Concern over force`s ability to manage demands from vulnerability

Cleveland Police is becoming overwhelmed by the number of child protection cases reported to the force, an inspection report has revealed.

Jan 22, 2018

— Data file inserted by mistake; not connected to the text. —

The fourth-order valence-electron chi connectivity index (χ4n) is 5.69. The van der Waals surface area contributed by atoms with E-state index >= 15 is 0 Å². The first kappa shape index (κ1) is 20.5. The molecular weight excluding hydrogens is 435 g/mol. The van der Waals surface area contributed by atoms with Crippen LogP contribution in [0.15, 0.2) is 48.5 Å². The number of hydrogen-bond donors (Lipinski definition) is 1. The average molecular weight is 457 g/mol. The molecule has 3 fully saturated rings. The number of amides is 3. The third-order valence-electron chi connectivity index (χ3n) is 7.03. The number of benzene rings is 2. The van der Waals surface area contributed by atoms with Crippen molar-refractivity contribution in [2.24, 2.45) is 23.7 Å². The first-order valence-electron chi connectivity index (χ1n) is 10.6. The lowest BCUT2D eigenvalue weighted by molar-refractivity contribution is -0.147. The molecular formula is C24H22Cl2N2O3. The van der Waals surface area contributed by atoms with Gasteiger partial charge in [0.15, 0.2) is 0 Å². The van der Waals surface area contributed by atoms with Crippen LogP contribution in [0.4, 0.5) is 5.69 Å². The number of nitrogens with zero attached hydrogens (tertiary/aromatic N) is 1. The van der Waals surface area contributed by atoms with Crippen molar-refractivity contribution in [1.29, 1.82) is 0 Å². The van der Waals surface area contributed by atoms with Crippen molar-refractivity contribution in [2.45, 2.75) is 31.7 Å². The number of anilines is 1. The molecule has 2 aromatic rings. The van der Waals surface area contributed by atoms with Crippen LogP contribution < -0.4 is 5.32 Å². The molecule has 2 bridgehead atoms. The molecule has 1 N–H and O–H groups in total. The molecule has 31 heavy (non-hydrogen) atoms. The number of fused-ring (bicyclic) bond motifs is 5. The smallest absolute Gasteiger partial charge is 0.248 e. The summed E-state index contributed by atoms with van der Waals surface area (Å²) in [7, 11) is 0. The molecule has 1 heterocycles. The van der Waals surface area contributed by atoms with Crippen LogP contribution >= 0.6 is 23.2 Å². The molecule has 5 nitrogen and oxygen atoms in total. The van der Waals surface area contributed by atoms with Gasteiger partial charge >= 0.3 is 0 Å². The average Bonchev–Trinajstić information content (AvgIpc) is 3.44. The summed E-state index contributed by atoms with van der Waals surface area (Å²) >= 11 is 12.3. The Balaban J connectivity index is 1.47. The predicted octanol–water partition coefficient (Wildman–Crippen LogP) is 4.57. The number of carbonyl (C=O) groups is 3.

Cleveland Police is becoming overwhelmed by the number of child protection cases reported to the force, an inspection report has revealed. Between November 20 and November 24, Ofsted, the Care Quality Commission (CQC), Her Majesty’s Inspectorate of Constabulary and Fire and Rescue Services (HMICFRS) and HMI Probation (HMIP) carried out a joint inspection of the multi-agency response to abuse and neglect in Stockton-On-Tees, County Durham. The inspection focused on children of all ages who are being or have been neglected, as well as a ‘deep dive’ focus on children between seven and 15-years-old who have been neglected. Inspectors raised concerns about how Cleveland Police is managing demand linked to vulnerability, which has led to some investigations being delayed. It was recommended that the force should ensure staffing levels in the protecting vulnerable people support team remain appropriate to demand. However, the force was praised for introducing an extra detective chief inspector specialist crime role, which has strengthened its ability to manage demand and risk more effectively. This was funded by £2 million from police and crime commissioner Barry Coppinger, which has been used to increase resources in specialist teams. Leaders at the force were commended for ensuring the control room provides frontline officers with information concerning children at risk while they are on their way to deal with an incident, allowing for better assessment of cumulative risk factors. Children experiencing mental health difficulties also have fast access to therapeutic intervention, according to the report. While Cleveland Police was praised for developing additional training for officers, inconsistencies were found in the quality of child safeguarding decision-making from frontline officers. HMICFRS said incidents are often dealt with “in isolation”, and although the ‘Niche’ electronic information system uses flags to highlight areas of vulnerability, they are not routinely used. Despite this, no examples of decisions that left children at immediate risk of significant harm were found. Partner agencies are not consistently notified of children living in potentially neglectful environments by Cleveland Police, the report revealed. Inspectors sampled 65 domestic abuse incidents from the force’s backlog and found a number of examples in which officers had completed a domestic abuse risk assessment form but not a referral form in relation to children. Inspectors also found the pathway for the children’s hub to obtain information about adults using mental health services is not working effectively. Adult mental health professionals are often not invited to children’s meetings, when information about a parent’s mental health is valuable to address neglect of children.

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